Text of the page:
Prostate cancer has been one of the easier cancers for life insurance underwriting for a long time, but the criteria for those low stage and grade cases has been expanded to areas not seen before. In recent weeks I’ve been all over this forum about breakthroughs in life insurance underwriting for HIV positive, but as huge as that is, from a cancer standpoint this would be the equivalent.
For several years now it has not been unusual to get better than standard rate approvals on successfully treated prostate cancer that was stage 1 and a Gleason grade of no more than 3+3=6. Successful treatment is defined as a PSA of 0 after a radical prostatectomy or a PSA of .5 after other less invasive treatment methods. The time post treatment used to be set in stone at a year but there are now companies that have shaved that down to 6 months or even upon reaching those PSA levels, even if that is only a month.
Something I’ve talked about for a few years now is the possibility, within specified guidelines, to get early stage and grade prostate cancer approved when a client opts for watchful waiting or active surveillance. While this isn’t new I think it is worth passing on that companies are starting to become more aggressive in this area. It used to be that the underwriting window was only slightly cracked open and a man needed to have the low stage and grade, and be over 70 years old, and have been diagnosed within the last 5 years, and have no family history of prostate cancer, and be able to prove a genetic predisposition to immortality.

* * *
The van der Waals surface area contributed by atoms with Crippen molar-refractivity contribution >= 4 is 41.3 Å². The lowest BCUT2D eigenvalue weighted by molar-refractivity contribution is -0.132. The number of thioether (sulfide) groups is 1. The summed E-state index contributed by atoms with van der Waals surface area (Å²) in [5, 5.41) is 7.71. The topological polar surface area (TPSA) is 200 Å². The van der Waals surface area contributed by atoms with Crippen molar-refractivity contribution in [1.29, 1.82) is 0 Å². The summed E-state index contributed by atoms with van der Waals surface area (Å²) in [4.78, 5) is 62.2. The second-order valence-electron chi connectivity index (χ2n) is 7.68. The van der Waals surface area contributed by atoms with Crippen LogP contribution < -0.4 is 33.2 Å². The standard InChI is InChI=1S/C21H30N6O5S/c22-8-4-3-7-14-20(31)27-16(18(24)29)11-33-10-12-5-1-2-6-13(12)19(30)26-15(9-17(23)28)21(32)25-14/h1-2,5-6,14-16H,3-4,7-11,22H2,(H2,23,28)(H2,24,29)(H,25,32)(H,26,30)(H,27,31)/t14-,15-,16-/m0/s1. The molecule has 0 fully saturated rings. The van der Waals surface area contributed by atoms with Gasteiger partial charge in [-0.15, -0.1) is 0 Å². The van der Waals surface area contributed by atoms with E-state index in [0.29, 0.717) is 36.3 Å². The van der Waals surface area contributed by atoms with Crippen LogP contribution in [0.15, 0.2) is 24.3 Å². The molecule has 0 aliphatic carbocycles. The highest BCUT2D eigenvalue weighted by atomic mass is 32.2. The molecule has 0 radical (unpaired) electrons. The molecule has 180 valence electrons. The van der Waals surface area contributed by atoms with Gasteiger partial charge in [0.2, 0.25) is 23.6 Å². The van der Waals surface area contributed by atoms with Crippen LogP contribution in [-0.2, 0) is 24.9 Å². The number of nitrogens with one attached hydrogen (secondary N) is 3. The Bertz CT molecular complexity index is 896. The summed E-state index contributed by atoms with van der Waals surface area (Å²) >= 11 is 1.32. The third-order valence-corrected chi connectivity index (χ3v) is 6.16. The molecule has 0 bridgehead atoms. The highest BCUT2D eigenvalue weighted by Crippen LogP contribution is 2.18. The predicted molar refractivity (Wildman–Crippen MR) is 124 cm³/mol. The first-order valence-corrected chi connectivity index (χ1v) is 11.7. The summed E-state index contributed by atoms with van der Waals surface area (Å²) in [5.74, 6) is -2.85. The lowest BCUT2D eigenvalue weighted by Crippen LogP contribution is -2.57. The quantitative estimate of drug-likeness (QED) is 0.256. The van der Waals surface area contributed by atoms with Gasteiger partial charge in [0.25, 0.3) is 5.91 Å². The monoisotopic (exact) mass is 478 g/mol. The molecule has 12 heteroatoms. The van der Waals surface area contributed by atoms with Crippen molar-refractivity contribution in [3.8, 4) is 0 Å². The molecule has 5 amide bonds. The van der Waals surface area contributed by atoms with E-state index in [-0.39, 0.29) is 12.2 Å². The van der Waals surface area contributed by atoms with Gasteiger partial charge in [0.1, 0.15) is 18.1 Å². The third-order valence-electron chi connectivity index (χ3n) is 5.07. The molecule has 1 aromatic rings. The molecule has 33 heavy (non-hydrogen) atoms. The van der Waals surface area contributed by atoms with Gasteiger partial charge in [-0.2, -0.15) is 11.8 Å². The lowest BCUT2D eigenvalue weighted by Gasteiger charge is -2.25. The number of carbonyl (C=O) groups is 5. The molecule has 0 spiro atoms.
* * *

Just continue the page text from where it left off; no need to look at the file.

So, changes? We just placed a case in force where the applicant is age 60 and has been on watchful waiting for 4 years and are on track for another approval where the client is 60 and has been on watchful waiting a whopping 13 years, since age 47. These are men who took to heart what their urologist told them and feel assured that by keeping an eye on things they’re good to go. The medical truth is that neither of these guys is any more likely than someone without prostate cancer to die from prostate cancer.
A change from one company came in the form of this scenario:
And now we have a company that will cover low stage and grade prostate cancer within a year of the biopsy whether you’ve done anything about it or not. You don’t even have to have a plan. They are hedging their bet a bit by only writing 10 year term up to $1 million, but the window is opening more every day. Stay tuned.
Bottom line. I’m not personally sure I like the idea of all of us living to 110, but but when modern medicine renders a mortality assumption out of date, it opens doors for those who couldn’t cover their families before. That’s a good thing. If you have any questions or need more information, call or email me directly. My name is Ed Hinerman. Let’s talk.